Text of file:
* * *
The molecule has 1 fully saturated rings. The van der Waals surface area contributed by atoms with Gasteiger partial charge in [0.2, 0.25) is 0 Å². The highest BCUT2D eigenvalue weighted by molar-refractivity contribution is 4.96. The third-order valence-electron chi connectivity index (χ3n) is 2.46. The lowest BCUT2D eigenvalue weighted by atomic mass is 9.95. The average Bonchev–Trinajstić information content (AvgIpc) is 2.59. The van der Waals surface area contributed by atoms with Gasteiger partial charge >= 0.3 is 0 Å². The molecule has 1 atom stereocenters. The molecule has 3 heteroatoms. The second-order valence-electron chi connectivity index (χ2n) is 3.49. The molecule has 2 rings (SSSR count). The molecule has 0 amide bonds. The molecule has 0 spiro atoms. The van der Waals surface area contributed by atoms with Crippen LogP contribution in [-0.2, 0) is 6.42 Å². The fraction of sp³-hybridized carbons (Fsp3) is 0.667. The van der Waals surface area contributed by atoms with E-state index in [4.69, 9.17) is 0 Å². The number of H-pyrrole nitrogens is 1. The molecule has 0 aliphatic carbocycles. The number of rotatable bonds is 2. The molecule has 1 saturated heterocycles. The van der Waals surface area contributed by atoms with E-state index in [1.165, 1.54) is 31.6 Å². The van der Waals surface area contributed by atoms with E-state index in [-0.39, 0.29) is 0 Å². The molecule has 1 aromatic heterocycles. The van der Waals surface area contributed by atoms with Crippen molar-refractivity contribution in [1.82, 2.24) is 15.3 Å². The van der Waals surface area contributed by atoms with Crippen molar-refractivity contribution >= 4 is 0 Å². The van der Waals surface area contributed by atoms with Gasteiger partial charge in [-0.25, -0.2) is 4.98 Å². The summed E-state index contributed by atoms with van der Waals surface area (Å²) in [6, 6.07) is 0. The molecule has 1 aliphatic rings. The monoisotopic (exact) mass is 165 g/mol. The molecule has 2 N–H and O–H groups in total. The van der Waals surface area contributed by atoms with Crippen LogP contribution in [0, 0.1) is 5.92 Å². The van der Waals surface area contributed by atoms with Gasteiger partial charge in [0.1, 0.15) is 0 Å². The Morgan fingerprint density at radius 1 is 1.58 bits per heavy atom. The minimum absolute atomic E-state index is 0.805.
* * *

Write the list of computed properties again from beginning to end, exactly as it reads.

The molecule has 1 fully saturated rings. The van der Waals surface area contributed by atoms with Gasteiger partial charge in [0.2, 0.25) is 0 Å². The highest BCUT2D eigenvalue weighted by molar-refractivity contribution is 4.96. The third-order valence-electron chi connectivity index (χ3n) is 2.46. The lowest BCUT2D eigenvalue weighted by atomic mass is 9.95. The average Bonchev–Trinajstić information content (AvgIpc) is 2.59. The van der Waals surface area contributed by atoms with Gasteiger partial charge >= 0.3 is 0 Å². The molecule has 1 atom stereocenters. The molecule has 3 heteroatoms. The second-order valence-electron chi connectivity index (χ2n) is 3.49. The molecule has 2 rings (SSSR count). The molecule has 0 amide bonds. The molecule has 0 spiro atoms. The van der Waals surface area contributed by atoms with Crippen LogP contribution in [-0.2, 0) is 6.42 Å². The fraction of sp³-hybridized carbons (Fsp3) is 0.667. The van der Waals surface area contributed by atoms with E-state index in [4.69, 9.17) is 0 Å². The number of H-pyrrole nitrogens is 1. The molecule has 0 aliphatic carbocycles. The number of rotatable bonds is 2. The molecule has 1 saturated heterocycles. The van der Waals surface area contributed by atoms with E-state index in [1.165, 1.54) is 31.6 Å². The van der Waals surface area contributed by atoms with E-state index in [-0.39, 0.29) is 0 Å². The molecule has 1 aromatic heterocycles. The van der Waals surface area contributed by atoms with Crippen molar-refractivity contribution in [1.82, 2.24) is 15.3 Å². The van der Waals surface area contributed by atoms with Crippen molar-refractivity contribution >= 4 is 0 Å². The van der Waals surface area contributed by atoms with Gasteiger partial charge in [-0.25, -0.2) is 4.98 Å². The summed E-state index contributed by atoms with van der Waals surface area (Å²) in [6, 6.07) is 0. The molecule has 1 aliphatic rings. The monoisotopic (exact) mass is 165 g/mol. The molecule has 2 N–H and O–H groups in total. The van der Waals surface area contributed by atoms with Crippen LogP contribution in [0, 0.1) is 5.92 Å². The van der Waals surface area contributed by atoms with Gasteiger partial charge in [0.1, 0.15) is 0 Å². The Morgan fingerprint density at radius 1 is 1.58 bits per heavy atom. The minimum absolute atomic E-state index is 0.805.